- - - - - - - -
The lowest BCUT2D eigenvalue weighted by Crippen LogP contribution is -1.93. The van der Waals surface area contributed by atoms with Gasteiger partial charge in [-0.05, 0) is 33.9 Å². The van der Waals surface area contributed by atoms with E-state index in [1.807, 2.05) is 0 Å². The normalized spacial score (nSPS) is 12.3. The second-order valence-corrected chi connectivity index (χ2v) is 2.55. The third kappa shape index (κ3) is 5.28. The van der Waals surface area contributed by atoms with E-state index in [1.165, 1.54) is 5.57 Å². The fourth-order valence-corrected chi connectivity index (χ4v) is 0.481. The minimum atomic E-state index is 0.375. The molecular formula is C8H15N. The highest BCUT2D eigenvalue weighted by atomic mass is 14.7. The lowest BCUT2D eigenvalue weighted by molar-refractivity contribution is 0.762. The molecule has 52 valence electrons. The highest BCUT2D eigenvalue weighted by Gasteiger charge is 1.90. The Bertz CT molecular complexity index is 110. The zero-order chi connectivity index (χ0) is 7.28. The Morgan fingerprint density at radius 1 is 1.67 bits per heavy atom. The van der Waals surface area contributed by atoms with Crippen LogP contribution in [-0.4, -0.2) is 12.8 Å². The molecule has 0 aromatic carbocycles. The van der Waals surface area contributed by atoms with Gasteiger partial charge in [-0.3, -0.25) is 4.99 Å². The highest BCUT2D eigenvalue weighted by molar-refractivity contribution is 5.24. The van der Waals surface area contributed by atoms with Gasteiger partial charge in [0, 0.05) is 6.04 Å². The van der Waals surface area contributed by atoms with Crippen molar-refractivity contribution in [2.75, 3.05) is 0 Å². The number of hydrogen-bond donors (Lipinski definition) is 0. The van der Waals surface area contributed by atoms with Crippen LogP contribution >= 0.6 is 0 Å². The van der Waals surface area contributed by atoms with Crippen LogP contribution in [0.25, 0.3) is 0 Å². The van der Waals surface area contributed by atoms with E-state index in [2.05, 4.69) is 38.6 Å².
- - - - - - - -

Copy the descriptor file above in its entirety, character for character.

The lowest BCUT2D eigenvalue weighted by Crippen LogP contribution is -1.93. The van der Waals surface area contributed by atoms with Gasteiger partial charge in [-0.05, 0) is 33.9 Å². The van der Waals surface area contributed by atoms with E-state index in [1.807, 2.05) is 0 Å². The normalized spacial score (nSPS) is 12.3. The second-order valence-corrected chi connectivity index (χ2v) is 2.55. The third kappa shape index (κ3) is 5.28. The van der Waals surface area contributed by atoms with E-state index in [1.165, 1.54) is 5.57 Å². The fourth-order valence-corrected chi connectivity index (χ4v) is 0.481. The minimum atomic E-state index is 0.375. The molecular formula is C8H15N. The highest BCUT2D eigenvalue weighted by atomic mass is 14.7. The lowest BCUT2D eigenvalue weighted by molar-refractivity contribution is 0.762. The molecule has 52 valence electrons. The highest BCUT2D eigenvalue weighted by Gasteiger charge is 1.90. The Bertz CT molecular complexity index is 110. The zero-order chi connectivity index (χ0) is 7.28. The Morgan fingerprint density at radius 1 is 1.67 bits per heavy atom. The van der Waals surface area contributed by atoms with Crippen LogP contribution in [-0.4, -0.2) is 12.8 Å². The molecule has 0 aromatic carbocycles. The van der Waals surface area contributed by atoms with Gasteiger partial charge in [-0.3, -0.25) is 4.99 Å². The highest BCUT2D eigenvalue weighted by molar-refractivity contribution is 5.24. The van der Waals surface area contributed by atoms with Gasteiger partial charge in [0, 0.05) is 6.04 Å². The van der Waals surface area contributed by atoms with Crippen molar-refractivity contribution in [2.75, 3.05) is 0 Å². The number of hydrogen-bond donors (Lipinski definition) is 0. The van der Waals surface area contributed by atoms with Crippen LogP contribution >= 0.6 is 0 Å². The van der Waals surface area contributed by atoms with Crippen LogP contribution in [0.25, 0.3) is 0 Å². The van der Waals surface area contributed by atoms with E-state index in [2.05, 4.69) is 38.6 Å².